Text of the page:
|Gp130 (exon 15)||Forward||5′-AGAAGCCATAGTCGTGCCTGTGT-3′|
Femurs from 26-week-old male and female DMP1Cre.gp130 mice (males n = 8 w/w, n = 8 f/f; females n = 5 w/w, n = 7 f/f) were tested at the mid-shaft by three-point bending at room temperature. Load was applied in the anteroposterior (AP) direction midway between two supports that were 6.0 mm apart. Load-displacement curves were recorded at a crosshead speed of 1.0 mm/s using an Instron 5565A dual column materials testing system, using Bluehill 2 software (Instron, Norwood, MA, USA). Prior to testing they were kept moist in gauze swabs soaked in phosphate buffered saline (PBS). Ultimate force (FU; N), yield force (FY; N), stiffness (S; N/mm), and energy (work) to failure (U; mJ) were calculated from the load-displacement curves as described. The yield point was determined from the load deformation curve at the point at which the curve deviated from linear. Widths of the cortical mid-shaft in the mediolateral (ML) and AP directions were measured using digital calipers, and the average cortical thickness was determined by µCT. Combining the geometric calculations and the biomechanical test results, the material properties of each bone were calculated as described by Schriefer and colleagues to obtain ultimate strength (σ, MPa); elastic modulus (E, MPa), and modulus of toughness (u, MPa). Average load-deformation and stress-strain curves for each sex and genotype were also generated.
Reference point indentation
Local bone material properties at the femur mid-shafts from 12-week-old male DMP1Cre.gp130 mice (males n = 5 w/w, n = 9 f/f; females n = 5 w/w, n = 5 f/f) were examined by reference point indentation (RPI) using a BP2 probe assembly apparatus (Biodent Hfc, Active Life Scientific Inc., Santa Barbara, CA, USA). The BP2 assembly includes a 90-degree cono-spherical test probe with a ≤5-µm radius point and a flat bevel reference probe with ∼5-mm cannula length and friction <0.1 N. To assure consistency between measurements a line 6 mm from the femoral condyles was marked with pencil to indicate the initial probe position. To achieve a maximum indentation force of 2 N, a specific load of 300 g (reference force) was manually applied onto the femur. Two Newtons of force were applied for 10 cycles. Samples were kept partially hydrated with 70% ethanol during measurements. Internal friction, defined as the force resisting motion between the test and reference probe, was identified by the size and shape of the force-distance graph and kept at a constant of ≤0.3 N to ensure that disruptions within the probe assembly would not affect results. Test measurements were taken pre-experiment and post-experiment on polymerized methyl methacrylate (MMA) to ensure that measurements were consistent and that there were no probe faults through the course of the study. Data was discarded if graphs displayed high friction, or disruptions in the curves of the loading and unloading slopes. The distance the probe travels into the bone (total indentation distance [TDI]) is a measure of the bone's resistance to fractures; indentation distance increase (IDI) is the indentation distance in the last cycle relative to the first cycle and is correlated to bone tissue roughness; average unloading slope indicates the compressibility of the bone and can be used as a measure of stiffness.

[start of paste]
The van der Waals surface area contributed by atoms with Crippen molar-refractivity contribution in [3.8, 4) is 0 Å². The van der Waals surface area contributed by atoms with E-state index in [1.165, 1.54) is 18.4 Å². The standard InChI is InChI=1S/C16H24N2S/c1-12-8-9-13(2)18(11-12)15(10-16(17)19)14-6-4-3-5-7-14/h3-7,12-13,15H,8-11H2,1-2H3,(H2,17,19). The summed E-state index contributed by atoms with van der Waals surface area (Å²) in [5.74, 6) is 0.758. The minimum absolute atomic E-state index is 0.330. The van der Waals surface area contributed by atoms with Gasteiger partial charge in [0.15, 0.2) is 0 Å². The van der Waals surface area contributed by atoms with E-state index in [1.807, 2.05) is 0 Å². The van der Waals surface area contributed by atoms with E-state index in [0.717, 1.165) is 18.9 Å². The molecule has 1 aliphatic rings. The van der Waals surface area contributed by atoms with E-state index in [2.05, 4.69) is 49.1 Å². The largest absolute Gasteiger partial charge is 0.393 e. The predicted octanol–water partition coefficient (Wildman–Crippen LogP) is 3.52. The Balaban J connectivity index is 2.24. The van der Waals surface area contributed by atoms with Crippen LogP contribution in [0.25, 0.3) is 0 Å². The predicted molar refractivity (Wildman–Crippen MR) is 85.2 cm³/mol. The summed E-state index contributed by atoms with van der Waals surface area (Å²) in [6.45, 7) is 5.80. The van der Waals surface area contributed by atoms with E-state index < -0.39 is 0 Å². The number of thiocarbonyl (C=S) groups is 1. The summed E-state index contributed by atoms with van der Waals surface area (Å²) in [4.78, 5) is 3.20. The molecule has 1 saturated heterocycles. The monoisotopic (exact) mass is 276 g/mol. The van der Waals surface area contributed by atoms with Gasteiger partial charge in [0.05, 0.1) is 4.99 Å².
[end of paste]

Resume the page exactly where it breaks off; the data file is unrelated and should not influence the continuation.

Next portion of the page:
All graphs are represented as the mean/genotype or the mean of all biological replicates. The number of animals (n) is reported for each graph, on the graph or in the figure legends. For in vitro experiments, three biological replicates were performed and averaged. All error bars are standard error of the mean. Statistical significance was considered p < 0.05. All statistics were calculated using unpaired Student's t test or one-way ANOVA (GraphPad software) or as indicated in the figure legends.
Confirmation of deletion of functional gp130
Knockdown of gp130 was confirmed in FACS-sorted Osx1Cre-GFP-expressing neonate calvarial osteoblasts, which indicated a 70% reduction in Gp130 expression in Osx1Cre.gp130f/f cells compared to controls (Fig. 1A). Because the DMP1Cre construct does not contain a reporter element, Gp130 knockdown of approximately 50% was verified in RNA from whole femurs, flushed of marrow, from both male and female 12-week-old mice (Fig. 1B).
To confirm deletion of functional response of gp130, DMP1Cre.gp130f/f female mice and their controls were injected with OSM over the calvaria to stimulate bone formation. Although DMP1Cre.gp130w/w mice formed additional bone in response to OSM, DMP1Cre.gp130f/f mice did not (Fig. 1C). Furthermore, the increase in calvarial thickness and greater mineral apposition rate (MAR) in response to OSM in DMP1Cre.gp130w/w mice was completely ablated by osteocytic deletion of gp130 (Fig. 1C).
In the osteoblast lineage, gp130 maintains trabecular bone volume
µCT analysis of trabecular bone structure revealed a significantly lower trabecular bone volume (BV/TV) and trabecular number (Tb.N) (Fig. 2A, C), with no change in trabecular thickness (Tb.N) (Fig. 2B), and significantly greater trabecular spacing (Tb.Sp) in the femur (Fig. 2D,E) and vertebrae (Supporting Fig. 1) of male Osx1Cre.gp130f/f mice compared to Osx1Cre.gp130w/w controls at 12 and 26 weeks of age. Histomorphometric analysis of the proximal tibia confirmed this phenotype (Supporting Fig. 2), and detected significantly lower trabecular thickness in Osx1Cre.gp130f/f 12-week-old mice (Supporting Fig. 2B). Osx1Cre.gp130w/f heterozygote mice demonstrated no significant alteration in trabecular structure at 12 weeks of age (data not shown). Six-week-old Osx1Cre.gp130f/f mice did not exhibit a skeletal phenotype (Supporting Fig. 2), suggesting gp130 signaling in the osteoblast lineage is not required for bone growth.